Bishop Williamson, the Society of St. Pius X, and St. Mary’s Kansas

Written by Leonard Zeskind | 09 February 2009

Bishop Williamson, the Society of St. Pius X, and St. Mary’s Kansas
By Leonard Zeskind

The Zeskind Fortnight No. 11

February 9, 2009

I am looking at a copy of the title page from the Protocols of the Elders of Zion, the notorious Czarist forgery that has been part of the anti-Semitic stock in trade for more than a century. This particular edition was translated into English by “Victor E. Marsden,” and was published in 1934. And it was “Item: 6012,” its price was listed as $5.00, and it was sold by the “Immaculata Bookstore” in St. Mary’s, Kansas in 1993. The Immaculata Bookstore being part of St. Mary’s Academy & College, which described itself as one of the “Traditional Catholic Schools of the Society of St. Pius X.”

This slip of paper is part of a trove of information given to me by a former devotee of the Society of St. Pius X. He had settled in St. Mary’s to worship and live as a traditional Catholic, but was disgruntled by the pervasive anti-Semitism he found.

One letter, sent to “Friends and Benefactors,” from the St. Thomas Aquinas Seminary in Winona, Minnesota, signed by Richard Williamson—the same Bishop Williamson now so much in the news--dated June 1, 1989, argues that, “there is a great deal of hard evidence that the so-called ‘Holocaust’ (sic), for instance, is largely a myth.”

Another dated November 3, 1991, quotes passages from the infamous Protocols while commenting on the role that “vile media” had in the confirmation hearings for Clarence Thomas’ appointment to the Supreme Court. In that letter, Williamson asks, “Might not women wearing trousers be contributing to this blurring and confusion of the sexes?” More forcefully he avers: “Truly, ‘I believe in the Holy Ghost and the Communion of Saints’ has been replaced by ‘I believe in the Holo Caust (sic) and the Emancipation of Women.’”

Bishop Williamson is not the only denier found in the Society of St. Pius X. For example, one of the members of the editorial advisory board of the Institute for Historical Review (the Holocaust-is-a-Hoax outfit), Boyd Cathey, received an advanced degree from a university associated with the Society. Cathey was also the North Carolina state chairman for Pat Buchanan’s run the Republican Party primaries in the 1990s.

Bishop Williamson’s deliberate ignorance of historical fact was most recently revealed during an interview with the Swedish media. But he has held those same ideas for at least two decades, and they were well promulgated. The notion that Pope Benedict XVI did not know about this before taking Williamson back into the folds of the official church is simply not believable. In fact, in the late 1980s the pope, then-Cardinal Ratzinger was involved in negotiations over doctrine and organizational matters with Marcel Lefebvre, the founder of the Society of St. Pius X, according to an October 1992 edition of Fidelity, a a periodical devoted to traditional Catholicism. One of the sticking points between Ratzinger and Lefebvre at that time was whether or not the Society would accept Vatican Two doctrine, which had paved the way toward better relations between Catholics and Jews.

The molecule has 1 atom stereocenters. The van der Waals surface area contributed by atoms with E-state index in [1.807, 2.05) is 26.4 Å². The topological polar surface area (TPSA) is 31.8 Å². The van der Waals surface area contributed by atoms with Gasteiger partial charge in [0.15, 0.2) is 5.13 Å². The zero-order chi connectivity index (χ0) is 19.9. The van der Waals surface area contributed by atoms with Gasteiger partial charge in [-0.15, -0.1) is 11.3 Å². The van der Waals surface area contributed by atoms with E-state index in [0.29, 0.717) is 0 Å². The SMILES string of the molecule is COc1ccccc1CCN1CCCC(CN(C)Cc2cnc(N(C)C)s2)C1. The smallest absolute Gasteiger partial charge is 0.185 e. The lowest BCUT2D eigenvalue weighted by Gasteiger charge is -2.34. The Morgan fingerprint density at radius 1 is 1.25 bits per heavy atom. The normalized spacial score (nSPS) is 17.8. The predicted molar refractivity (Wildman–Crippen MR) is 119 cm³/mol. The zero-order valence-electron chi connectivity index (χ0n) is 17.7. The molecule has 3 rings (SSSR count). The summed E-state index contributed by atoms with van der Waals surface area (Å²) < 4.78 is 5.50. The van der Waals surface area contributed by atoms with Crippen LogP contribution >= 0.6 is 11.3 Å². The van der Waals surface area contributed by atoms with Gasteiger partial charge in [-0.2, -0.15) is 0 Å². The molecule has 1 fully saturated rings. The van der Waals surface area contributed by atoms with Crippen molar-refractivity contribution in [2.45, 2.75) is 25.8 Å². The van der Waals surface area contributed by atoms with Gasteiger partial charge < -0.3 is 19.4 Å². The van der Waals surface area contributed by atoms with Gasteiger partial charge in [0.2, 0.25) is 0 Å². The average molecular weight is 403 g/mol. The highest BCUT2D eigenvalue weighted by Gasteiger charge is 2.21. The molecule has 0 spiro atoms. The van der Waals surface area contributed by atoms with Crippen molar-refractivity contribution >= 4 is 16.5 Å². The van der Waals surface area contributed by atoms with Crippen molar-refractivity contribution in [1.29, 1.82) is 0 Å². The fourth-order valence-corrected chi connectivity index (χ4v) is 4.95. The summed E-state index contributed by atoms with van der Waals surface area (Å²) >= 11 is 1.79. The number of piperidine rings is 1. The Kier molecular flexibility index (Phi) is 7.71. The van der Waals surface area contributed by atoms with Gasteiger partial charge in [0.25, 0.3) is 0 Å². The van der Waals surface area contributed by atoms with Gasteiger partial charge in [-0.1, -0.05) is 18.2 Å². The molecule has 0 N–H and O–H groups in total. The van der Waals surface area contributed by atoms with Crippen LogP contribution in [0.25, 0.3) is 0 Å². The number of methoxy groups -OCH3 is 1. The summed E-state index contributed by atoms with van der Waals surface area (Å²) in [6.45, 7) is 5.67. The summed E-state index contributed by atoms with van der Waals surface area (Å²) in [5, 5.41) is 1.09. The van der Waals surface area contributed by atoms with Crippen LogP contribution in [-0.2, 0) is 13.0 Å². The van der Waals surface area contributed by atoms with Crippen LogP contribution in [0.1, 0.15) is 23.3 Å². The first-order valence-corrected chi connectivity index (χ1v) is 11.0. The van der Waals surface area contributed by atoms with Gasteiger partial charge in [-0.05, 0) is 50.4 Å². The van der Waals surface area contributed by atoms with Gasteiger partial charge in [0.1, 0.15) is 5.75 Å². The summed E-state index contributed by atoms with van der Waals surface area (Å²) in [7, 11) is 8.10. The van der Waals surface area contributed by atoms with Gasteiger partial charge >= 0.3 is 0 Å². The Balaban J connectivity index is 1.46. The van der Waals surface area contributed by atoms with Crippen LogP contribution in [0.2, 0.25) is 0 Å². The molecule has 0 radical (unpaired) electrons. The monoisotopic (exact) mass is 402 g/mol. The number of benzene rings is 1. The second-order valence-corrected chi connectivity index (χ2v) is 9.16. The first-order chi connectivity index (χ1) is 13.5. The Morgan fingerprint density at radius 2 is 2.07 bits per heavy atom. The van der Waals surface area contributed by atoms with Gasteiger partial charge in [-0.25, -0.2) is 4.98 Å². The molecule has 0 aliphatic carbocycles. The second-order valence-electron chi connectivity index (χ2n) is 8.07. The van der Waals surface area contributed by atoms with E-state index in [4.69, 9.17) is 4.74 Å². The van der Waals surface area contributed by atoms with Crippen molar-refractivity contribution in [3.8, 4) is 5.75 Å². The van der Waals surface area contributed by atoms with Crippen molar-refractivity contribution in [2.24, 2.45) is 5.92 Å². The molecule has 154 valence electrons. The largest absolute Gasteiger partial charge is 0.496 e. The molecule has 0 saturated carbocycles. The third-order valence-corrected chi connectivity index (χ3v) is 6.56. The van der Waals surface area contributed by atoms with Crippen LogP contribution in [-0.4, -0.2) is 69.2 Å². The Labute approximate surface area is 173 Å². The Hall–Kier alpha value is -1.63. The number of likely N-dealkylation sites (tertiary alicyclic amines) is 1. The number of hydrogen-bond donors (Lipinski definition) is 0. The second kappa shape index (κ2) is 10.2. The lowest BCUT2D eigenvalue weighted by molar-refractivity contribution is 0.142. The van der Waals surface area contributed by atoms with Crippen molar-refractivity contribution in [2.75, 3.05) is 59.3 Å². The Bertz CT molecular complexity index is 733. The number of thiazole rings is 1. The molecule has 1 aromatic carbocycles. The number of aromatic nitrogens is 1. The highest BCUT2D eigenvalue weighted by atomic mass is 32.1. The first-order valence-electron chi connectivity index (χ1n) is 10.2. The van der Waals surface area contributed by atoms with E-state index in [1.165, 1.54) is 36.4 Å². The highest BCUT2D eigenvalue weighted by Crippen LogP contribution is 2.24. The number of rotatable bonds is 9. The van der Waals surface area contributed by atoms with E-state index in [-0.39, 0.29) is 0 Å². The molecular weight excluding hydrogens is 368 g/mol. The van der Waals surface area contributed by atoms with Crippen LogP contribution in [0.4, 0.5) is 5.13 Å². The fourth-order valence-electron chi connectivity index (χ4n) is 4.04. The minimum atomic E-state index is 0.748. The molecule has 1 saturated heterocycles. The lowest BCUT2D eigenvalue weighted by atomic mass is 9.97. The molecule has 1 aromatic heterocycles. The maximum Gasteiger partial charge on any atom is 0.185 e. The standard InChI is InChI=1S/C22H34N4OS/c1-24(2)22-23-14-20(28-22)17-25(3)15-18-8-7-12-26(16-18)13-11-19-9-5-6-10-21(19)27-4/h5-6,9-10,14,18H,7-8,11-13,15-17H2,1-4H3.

The Society refused to change. And so, in St. Mary’s Kansas, the Protocols were sold in the academy’s bookstore, and quoted in letters to the faithful. And the presiding Bishop denigrated the emancipation of women and denied historical fact with impunity.

A very obvious schism has developed in Catholic ranks, and debates over their church’s attitudes towards Jews are only one small issue. Many Catholics have been appalled at the recent turn of events. And there are those in the United States who argue that when the Pope demanded that Williamson recant his views of the Holocaust, the Vatican took a step away from the anti-Semites in the Society and made a step toward people who had expressed serious concerns. Maybe so. But in Ratzinger-Benedict’s XVI’s native Germany, Der Spiegel is having none of it. “A German Pope Disgraces the Catholic Church” was the headline of a February 4 article by its staff. In an interview with Salomon Korn, the vice-president of the Central Council of Jews in Germany, Korn concludes that, “As long as Pope Benedict XVI doesn’t send a clear signal that all Catholics must support the Second Vatican Council, things simply cannot return to normal.”

And it is on that small patch of ink that the truth of the matter resides.


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